I’ve had this argument with countless others, including my husband.
Every child needs another.
He said lets give our princess the best we can – he meant our attention, love, education and things money can buy. To me, the best we could give her was another baby.
So her brother was born. She had to go through sharing mom with a tiny helpless being who constantly usurped her prerogative of bawling. Of her prerogative of being the one rocked to sleep. At two and a half, she couldn’t express her anxiety, unhappiness, jealousy; nor was she then allowed to express her love and her smothering kisses.
She and I had our share of heartaches with the new baby. We could not spend as much time together. We almost stopped reading our bed time books as the baby had to be rocked to sleep first. We could not go off for our Saturday burger treat, as baby would have to be carried along. I, who had spent all my time with her, had to hire help so manage her needs while I took care of baby.
She loved the time in the evenings, as he was always an early sleeper.
That’s when she could pretend she was her Baba and Ma’s only baby.
That was a year and a half ago.
Today, my younger child went off on his first play date. Suddenly, the house felt so quiet. After a year and a half, he wasn’t somewhere underfoot. And she, who was now mama’s big girl, bawled like a baby. Bring him back, what will I do all by myself, why is he out for lunch, who will eat with me, how will I sleep all alone. When is he back?
Finally, it was the promise of a full bar of chocolate with no sharing that calmed her. And we could read a girlie story with princesses and magic and handsome princes. Without having the book pulled away from us by a restless toddler who would rather she play “bow-wow” with him than read a story with mama.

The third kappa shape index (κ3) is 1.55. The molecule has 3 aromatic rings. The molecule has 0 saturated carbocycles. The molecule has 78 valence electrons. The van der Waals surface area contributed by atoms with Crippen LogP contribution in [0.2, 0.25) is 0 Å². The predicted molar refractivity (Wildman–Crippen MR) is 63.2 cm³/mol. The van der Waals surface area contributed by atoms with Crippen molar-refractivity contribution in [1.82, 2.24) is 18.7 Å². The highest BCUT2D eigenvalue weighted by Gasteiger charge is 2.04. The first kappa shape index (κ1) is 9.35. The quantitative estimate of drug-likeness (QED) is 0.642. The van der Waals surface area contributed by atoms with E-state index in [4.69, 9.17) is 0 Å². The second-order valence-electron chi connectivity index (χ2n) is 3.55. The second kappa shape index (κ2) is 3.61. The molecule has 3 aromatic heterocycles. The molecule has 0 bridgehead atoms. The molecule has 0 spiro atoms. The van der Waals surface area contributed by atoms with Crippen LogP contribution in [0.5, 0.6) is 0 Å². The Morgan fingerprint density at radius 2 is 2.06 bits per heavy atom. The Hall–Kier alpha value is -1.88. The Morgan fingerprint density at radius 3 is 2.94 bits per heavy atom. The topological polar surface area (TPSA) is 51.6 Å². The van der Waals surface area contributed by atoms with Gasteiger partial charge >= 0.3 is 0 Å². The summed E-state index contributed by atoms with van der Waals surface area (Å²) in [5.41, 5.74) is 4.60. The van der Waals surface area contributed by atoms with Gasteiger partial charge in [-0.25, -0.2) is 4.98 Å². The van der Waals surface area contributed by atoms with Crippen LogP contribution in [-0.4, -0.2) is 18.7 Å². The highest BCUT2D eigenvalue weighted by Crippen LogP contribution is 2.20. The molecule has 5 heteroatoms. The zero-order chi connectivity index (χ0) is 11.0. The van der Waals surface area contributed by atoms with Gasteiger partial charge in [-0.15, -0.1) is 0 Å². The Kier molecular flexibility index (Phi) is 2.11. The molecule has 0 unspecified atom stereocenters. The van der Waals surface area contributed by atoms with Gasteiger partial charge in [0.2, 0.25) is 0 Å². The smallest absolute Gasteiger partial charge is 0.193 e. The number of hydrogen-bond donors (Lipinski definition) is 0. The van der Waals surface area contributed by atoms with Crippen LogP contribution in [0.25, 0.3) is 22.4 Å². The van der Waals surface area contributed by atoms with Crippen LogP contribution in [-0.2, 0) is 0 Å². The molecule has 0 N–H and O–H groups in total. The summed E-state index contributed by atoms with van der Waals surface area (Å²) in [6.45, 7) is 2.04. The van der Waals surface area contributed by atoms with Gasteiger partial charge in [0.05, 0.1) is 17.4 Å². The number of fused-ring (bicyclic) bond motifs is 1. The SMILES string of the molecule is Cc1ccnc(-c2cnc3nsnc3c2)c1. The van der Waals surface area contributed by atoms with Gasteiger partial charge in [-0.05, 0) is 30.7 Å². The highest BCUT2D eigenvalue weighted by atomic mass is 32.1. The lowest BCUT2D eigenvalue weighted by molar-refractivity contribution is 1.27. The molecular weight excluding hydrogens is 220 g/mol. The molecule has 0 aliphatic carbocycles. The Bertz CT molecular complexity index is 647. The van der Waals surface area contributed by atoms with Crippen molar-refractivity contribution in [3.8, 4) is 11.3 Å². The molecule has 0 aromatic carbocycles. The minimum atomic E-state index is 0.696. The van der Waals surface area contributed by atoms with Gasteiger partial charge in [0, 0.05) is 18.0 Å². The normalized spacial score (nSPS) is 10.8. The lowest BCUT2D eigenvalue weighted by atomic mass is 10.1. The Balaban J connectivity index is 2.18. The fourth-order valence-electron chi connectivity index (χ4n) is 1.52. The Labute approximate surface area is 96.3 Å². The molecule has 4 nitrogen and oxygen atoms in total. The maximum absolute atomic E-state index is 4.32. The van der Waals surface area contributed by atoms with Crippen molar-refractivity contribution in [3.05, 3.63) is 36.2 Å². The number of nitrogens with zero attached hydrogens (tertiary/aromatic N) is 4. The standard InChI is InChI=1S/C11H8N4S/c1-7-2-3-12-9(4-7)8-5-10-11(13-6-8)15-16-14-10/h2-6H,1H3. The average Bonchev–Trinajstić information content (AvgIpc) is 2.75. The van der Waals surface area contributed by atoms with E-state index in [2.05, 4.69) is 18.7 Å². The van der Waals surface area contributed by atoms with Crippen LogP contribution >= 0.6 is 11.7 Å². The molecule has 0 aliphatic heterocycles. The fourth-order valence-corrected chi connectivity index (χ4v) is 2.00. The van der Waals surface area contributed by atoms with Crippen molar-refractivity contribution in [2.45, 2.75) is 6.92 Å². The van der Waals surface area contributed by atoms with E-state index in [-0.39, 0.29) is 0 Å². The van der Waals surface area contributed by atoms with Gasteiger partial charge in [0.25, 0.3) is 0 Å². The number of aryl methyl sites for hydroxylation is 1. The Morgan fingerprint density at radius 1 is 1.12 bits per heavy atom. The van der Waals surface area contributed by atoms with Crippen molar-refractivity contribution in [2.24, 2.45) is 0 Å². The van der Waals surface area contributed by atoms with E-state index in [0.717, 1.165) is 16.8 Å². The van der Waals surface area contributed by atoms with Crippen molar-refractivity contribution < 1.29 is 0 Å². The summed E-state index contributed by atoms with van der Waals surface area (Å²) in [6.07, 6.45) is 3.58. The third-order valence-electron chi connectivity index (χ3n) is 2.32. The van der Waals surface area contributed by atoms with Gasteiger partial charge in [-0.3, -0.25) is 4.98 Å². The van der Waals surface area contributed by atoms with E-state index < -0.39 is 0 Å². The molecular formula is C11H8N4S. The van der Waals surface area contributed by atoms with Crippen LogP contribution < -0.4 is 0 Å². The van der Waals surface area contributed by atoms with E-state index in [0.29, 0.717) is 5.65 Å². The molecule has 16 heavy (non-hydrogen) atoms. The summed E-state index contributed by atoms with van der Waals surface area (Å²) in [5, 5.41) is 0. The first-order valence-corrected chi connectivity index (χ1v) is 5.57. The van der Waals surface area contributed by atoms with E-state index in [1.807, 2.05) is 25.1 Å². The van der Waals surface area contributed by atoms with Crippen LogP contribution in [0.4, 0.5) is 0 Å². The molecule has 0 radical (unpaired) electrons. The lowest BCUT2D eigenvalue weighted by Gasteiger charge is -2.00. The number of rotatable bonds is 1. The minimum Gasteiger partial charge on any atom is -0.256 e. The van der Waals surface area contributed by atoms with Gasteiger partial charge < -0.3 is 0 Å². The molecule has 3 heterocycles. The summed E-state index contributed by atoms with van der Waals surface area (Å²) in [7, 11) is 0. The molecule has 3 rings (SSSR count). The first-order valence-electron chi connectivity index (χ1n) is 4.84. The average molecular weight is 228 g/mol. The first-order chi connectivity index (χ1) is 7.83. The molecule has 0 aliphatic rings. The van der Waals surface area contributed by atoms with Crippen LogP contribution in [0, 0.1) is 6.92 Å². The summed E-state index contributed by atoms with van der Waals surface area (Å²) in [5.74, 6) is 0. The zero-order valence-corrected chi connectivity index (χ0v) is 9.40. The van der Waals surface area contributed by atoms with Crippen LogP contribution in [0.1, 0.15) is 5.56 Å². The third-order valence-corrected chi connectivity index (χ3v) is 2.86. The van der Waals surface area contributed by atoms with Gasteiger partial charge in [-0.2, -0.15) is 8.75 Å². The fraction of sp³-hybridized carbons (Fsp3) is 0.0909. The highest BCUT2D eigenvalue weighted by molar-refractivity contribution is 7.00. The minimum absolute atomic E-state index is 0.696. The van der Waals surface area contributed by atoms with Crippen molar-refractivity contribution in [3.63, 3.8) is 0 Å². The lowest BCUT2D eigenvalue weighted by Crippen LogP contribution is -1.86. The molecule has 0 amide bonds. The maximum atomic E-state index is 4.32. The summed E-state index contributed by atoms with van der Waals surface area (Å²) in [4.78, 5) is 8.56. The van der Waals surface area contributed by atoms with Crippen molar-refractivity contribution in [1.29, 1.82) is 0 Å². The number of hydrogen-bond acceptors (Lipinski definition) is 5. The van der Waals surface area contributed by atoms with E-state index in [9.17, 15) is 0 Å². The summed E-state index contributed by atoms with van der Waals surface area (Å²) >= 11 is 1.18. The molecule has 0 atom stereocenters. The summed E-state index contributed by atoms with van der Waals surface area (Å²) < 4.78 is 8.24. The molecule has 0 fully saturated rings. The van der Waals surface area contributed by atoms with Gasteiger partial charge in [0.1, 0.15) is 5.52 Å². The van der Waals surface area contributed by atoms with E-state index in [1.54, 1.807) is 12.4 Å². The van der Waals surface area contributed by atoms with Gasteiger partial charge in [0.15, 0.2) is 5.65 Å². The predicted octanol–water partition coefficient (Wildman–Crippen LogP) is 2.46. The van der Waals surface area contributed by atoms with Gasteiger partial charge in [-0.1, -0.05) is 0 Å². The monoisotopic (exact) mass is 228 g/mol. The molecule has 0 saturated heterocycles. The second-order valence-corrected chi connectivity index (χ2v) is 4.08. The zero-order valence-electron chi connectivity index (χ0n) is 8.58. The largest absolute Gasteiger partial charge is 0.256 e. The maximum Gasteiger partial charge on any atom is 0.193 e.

I have never been stressed about not keeping him stimulated and engaged. I used to talk to her all the time (till she learned to zone me out), play with her constantly, worry about her mental health if I ever did something for myself. I didn’t read a book except when she was asleep, I never left her alone for even the time it takes to have a relaxed bath (I still haven’t gotten over the habit of a rushed bath, by the way). Her potty training was by the book, with each step described by all my reference parenting books adhered to.
He may not ever have got my undivided attention as much as his sister did at the same age. I have not talked with him as much, I haven’t taken him out as much, I haven’t described and labeled everything we see around us as much.
The times we spend together, just the two of us, when she is at school or play dates of her own, we both miss her.
I can leave them together playing their separate games without having to keep obsessive watch over them. I actually get time to read the newspapers these days, knowing they have each other to share the box of crayons with.
My “big girl” has taught him to walk at nine months, running away with his toys. He is talking less than she did at the same age but his social skills and self defense are far more developed. And my little boy can now say chu-chu and pulls his pants down like didi does; did he potty train himself?
He has taught her to share, he is the only one who can wake her up with a smile, he has helped her overcome her fear of the big slide by whizzing down himself. And he already beats up other children in the park if they trouble her (he has learnt early to use his size and age to advantage when taking on bigger bullies).
To all the mothers who have one child, now hear me. It is so much easier to manage two.